The diagram indicates who most needs what in the electronic music studio. Composers need to have access to the most equipment, beginning electronic music students relatively little. Practice and experimentation need not be carried on in the regular studio, since this ties up the recording facilities in that studio. A miniature synthesizer like the Putney, Arp 2600, mini-Moog, or Electrocomp could be housed separately with a relatively inexpensive recorder to form a practice studio. This unit, completely portable, could be taken onto the concert stage for live performance, into the music theory classroom for an acoustics demonstration, or into a lecture hall on or off campus for a basic electronic music demonstration. It could also be the basis for an informal workshop in electronic music. One could set up a complete portable practice studio for $2,000 to $2,500, or about half the cost of a grand piano. For an institution with a really small budget, this would be a good place to begin an electronic music program, for no other single studio can be as versatile.
The production studio would probably contain a complete stock synthesizer (about $7,500). In practice many studios order extra modules of various kinds totalling perhaps $2,000 to augment the basic synthesizer. This expenditure could be eliminated if a practice synthesizer were purchased, since the practice synthesizer could be brought in to provide extra functions when actually needed. The production studio would need a minimum of two professional recorders, which can be budgeted at $2,500 each, and a good studio mixer and patch panel complex, $3,000. It would also require monitor speakers and amplifiers. Some independent equipment would be desirable but not absolutely necessary: a variable speed device, a special reverb or filter, a Dolby unit, an oscilloscope, a record player, etc. In summary, the production studio would contain everything the composer needs for electronic composition, considering that the portable synthesizer is "on call." Thus the cost of practice and production studios together need not exceed the cost of one well-equipped conventional studio.
The diagram shows the practice and main production studios and a third which we will call the editing studio. The editing studio is not a particularly novel concept. At the Studio voor Elektronische Muziek in Utrecht, Holland, the editing studio contains several tape recorders, monitoring equipment, and an elaborate mixing and signal routing system. The reason for a separate editing studio is that much of the work in "classical" electronic music composition involves montage of previously produced tapes. Most pieces were literally made by sticking together discrete sections. This work could be done independently of production equipment. Despite recent sophistications in the analog studio in the areas of programmed control, editing of this kind still takes place, and for many composers takes up most of their composition time. Then there is the endless copying, the re-mixing between mono, stereo, and quadrophonic stereo, and the preparation of concrète sound recordings for the synthesizer processing. Other users are also best served by a simple editing studio: the student who wants to make a simple musique concrète tape, the computer composer who has just had his latest work converted to analog tape, the rock musician who wants to dub a special effects tape, the student who wants to hear and copy a tape piece from the library.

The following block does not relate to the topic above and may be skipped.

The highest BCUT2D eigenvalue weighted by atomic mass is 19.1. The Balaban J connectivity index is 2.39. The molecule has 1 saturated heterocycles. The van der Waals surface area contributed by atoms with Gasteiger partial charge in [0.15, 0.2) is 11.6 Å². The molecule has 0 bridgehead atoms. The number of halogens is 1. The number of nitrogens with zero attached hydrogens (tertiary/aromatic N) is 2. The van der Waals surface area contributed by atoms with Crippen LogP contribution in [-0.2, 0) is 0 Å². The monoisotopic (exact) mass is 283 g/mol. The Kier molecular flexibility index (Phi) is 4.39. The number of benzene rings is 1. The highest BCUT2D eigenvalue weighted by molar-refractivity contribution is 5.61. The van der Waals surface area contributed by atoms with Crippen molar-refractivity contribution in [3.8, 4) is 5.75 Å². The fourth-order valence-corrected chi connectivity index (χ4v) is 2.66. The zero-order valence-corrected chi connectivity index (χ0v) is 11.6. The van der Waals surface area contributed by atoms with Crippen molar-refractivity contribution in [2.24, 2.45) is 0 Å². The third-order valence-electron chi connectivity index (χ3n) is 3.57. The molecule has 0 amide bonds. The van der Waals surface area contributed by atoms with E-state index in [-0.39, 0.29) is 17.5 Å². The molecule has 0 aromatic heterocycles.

The editing studio will need three (or more) recorders, monitoring equipment, and a good mixing and signal routing system with trunk lines that can connect the editing studio temporarily with production studio equipment. Such a mixing system could be expected to cost $5,000. The extra tape recorders, on the other hand, could conceivably come free if the following simple plan were worked out. Most academic institutions have at least one audio engineer available for language labs, recording of important functions, and the maintenance of classroom audio aids. The audio department is likely to have professional tape recorders of its own. Why not make them the nucleus of the editing studio? By this arrangement, the audio staff has access to special items of studio equipment such as filters, reverberators, and test equipment, while the electronic studio gains the presence and cooperation of a qualified technician. If these recorders are placed on dollys they can be taken to other locations—even into the production studio—for special purposes. The trunk lines between the two studios make possible a further use of the production studio: acoustic recording with the editing studio as a control room. Moving the practice synthesizer into the editing studio creates a second complete production studio. Installing a computer link up there could make it into a digital synthesis center or origin of computer control of the analog studio, and so on. There are innumerable permutations of the three part studio system, and it is precisely this flexibility that is required of the electronic music studio today.
The three part studio system as outlined here nearly triples the effectiveness of the conventional one-room studio in meeting the requirements of present studio users, yet it could conceivably be adopted for only one-half again the total cost of a conventional existing studio. Digital synthesis probably will not replace analog, but complement it, and we may expect many new demands upon the analog studio for research in the areas of sound modulated video, laser, and biological functions. The academic studio of the 70's will have to be flexible and resourceful in anticipating the many new demands of the new generation of users